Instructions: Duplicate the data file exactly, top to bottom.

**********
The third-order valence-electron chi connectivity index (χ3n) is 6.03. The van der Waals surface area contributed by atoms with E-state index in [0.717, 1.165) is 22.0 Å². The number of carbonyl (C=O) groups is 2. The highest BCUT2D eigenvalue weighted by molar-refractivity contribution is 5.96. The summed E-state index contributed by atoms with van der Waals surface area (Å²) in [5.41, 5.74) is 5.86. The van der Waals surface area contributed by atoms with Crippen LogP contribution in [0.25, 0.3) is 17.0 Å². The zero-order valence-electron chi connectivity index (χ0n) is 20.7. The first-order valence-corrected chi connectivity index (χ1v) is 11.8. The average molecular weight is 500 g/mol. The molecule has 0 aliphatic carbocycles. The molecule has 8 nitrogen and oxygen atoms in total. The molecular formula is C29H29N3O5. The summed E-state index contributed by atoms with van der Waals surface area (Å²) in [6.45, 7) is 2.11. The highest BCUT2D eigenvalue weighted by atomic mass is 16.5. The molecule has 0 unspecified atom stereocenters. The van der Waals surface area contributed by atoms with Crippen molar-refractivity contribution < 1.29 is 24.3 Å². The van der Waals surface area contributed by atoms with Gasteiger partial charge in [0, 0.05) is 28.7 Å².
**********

The third-order valence-electron chi connectivity index (χ3n) is 6.03. The van der Waals surface area contributed by atoms with E-state index in [0.717, 1.165) is 22.0 Å². The number of carbonyl (C=O) groups is 2. The highest BCUT2D eigenvalue weighted by molar-refractivity contribution is 5.96. The summed E-state index contributed by atoms with van der Waals surface area (Å²) in [5.41, 5.74) is 5.86. The van der Waals surface area contributed by atoms with Crippen LogP contribution in [0.25, 0.3) is 17.0 Å². The zero-order valence-electron chi connectivity index (χ0n) is 20.7. The first-order valence-corrected chi connectivity index (χ1v) is 11.8. The average molecular weight is 500 g/mol. The molecule has 0 aliphatic carbocycles. The molecule has 8 nitrogen and oxygen atoms in total. The molecular formula is C29H29N3O5. The summed E-state index contributed by atoms with van der Waals surface area (Å²) in [6.45, 7) is 2.11. The highest BCUT2D eigenvalue weighted by atomic mass is 16.5. The molecule has 0 unspecified atom stereocenters. The van der Waals surface area contributed by atoms with Crippen molar-refractivity contribution < 1.29 is 24.3 Å². The van der Waals surface area contributed by atoms with Gasteiger partial charge in [0, 0.05) is 28.7 Å².